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Front Row of a Drug WarKent Paterson for Salem-News.com
If current policies and trends continue, the Mexican refugee situation could become an issue for the United Nations.
(LAS CRUCES, NM) - They could have been videos from the Middle East or Central Asia. But the images flashed to the crowd at Texas Congressman Silvestre Reyes’ annual border security conference at the University of Texas at El Paso (UTEP) showed graphic scenes from the so-called narco war in the Mexican state of Tamaulipas. After giving a content advisory, the presenter, US Immigration and Customs Enforcement (ICE) official Alonzo Pena, started the show.
In rapid succession, viewers variously saw a pre-decapitation interrogation of one presumed cartel member by rivals, a convoy of 50 vehicles with CDG (Gulf Cartel) insignias calmly passing through a highway toll booth, a squad of gunmen armed with a grenade-launcher and a rocket-launcher carrying out an attack in the town of Camargo, and the body of assassinated 2010 gubernatorial candidate Rodolfo Torre laying on the ground next to his likewise unfortunate companions.
“It’s barbaric and it’s extreme,” summed up Pena, who serves as ICE’s deputy assistant secretary for operations.
Perhaps the most curious picture, however, was the image of a narco-banner displayed in public that contained a detail rarely if ever reported in the Mexican press. Apparently authored by the CDG, the message urged citizens to report sightings of rival Zetas by texting or calling a special hotline. “But don’t send us jokes,” the banner warned.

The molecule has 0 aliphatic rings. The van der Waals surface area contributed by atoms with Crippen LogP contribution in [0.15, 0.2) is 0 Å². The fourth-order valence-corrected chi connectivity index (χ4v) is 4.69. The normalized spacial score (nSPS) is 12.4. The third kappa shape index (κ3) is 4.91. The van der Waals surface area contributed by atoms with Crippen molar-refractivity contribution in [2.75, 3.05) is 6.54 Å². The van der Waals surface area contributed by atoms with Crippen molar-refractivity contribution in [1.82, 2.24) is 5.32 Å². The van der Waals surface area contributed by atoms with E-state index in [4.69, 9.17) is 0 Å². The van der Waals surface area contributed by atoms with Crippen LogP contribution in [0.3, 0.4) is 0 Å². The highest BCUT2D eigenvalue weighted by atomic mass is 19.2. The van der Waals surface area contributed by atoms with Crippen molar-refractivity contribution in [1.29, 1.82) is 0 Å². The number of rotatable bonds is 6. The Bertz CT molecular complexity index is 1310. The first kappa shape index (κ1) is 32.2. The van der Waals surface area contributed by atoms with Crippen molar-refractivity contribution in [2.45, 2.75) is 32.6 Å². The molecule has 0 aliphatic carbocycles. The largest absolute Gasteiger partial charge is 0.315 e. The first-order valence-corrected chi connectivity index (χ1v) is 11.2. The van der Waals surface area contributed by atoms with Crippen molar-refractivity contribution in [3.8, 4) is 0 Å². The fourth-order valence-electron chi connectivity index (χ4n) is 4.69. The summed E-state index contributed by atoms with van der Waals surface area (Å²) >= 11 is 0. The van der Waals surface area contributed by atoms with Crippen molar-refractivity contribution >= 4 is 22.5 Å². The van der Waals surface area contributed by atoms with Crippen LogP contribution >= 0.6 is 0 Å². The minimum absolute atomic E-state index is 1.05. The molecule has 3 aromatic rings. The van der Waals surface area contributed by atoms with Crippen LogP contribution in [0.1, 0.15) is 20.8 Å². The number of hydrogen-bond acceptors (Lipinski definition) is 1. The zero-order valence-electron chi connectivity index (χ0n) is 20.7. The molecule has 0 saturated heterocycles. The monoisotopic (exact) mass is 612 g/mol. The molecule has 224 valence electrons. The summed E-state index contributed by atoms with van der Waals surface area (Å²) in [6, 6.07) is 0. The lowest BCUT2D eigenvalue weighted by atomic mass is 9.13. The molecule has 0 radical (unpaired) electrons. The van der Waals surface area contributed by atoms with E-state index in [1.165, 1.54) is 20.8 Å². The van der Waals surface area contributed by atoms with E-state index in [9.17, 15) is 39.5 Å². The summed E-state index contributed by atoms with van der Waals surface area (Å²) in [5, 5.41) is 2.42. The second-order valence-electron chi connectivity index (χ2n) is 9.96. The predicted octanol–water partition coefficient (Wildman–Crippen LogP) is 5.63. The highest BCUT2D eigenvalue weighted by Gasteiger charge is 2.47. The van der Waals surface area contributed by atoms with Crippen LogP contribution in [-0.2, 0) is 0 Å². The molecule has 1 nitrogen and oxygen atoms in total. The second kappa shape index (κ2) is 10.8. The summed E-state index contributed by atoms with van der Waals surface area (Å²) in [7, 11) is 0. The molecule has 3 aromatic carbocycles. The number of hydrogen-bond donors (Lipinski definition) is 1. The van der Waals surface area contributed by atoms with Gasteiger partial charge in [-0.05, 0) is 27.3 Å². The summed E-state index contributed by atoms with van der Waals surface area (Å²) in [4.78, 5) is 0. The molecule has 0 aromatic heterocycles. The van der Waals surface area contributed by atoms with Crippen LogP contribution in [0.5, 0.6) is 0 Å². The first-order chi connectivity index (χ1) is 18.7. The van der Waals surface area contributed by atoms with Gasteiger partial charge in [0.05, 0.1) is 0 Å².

Pena’s slide show depicted events in Tamaulipas across from south Texas, but it could have represented Ciudad Juarez, practically a stone’s throw down the desert bluff and across the neutered Rio Grande from the UTEP conference where hundreds gathered to discuss border security and related issues late last week.
According to the Mexico body count compiled by New Mexico State researcher Molly Molloy, 47 people were murdered in Ciudad Juarez from Friday, August 13 to Sunday, August 15. As of mid-afternoon Monday, August 16, the Ciudad Juarez news websites Lapolaka and El Diario had reported at least eight more victims murdered.
“Everything indicates that by the end of 2010, the city will beat its own macabre record of 2,630 slain in 2009,” Lapolaka predicted.
Held at a critical moment in the history of Ciudad Juarez and Mexico, the UTEP conference was an assessment of Mexican President Felipe Calderon’s anti-organized crime campaign, and generally a ringing endorsement of the anti-drug and security policies jointly pursued by Washington and Mexico City.
Alejandro Hope, director of international affairs for CISEN (Mexico’s CIA), ran down some of the achievements of the offensive unleashed by President Calderon in December 2006. Hope credited the campaign for helping splinter four large drug cartels into smaller ones, adding that the joint military-police operations were successful in Tijuana and Baja California and partially so in 8 other states.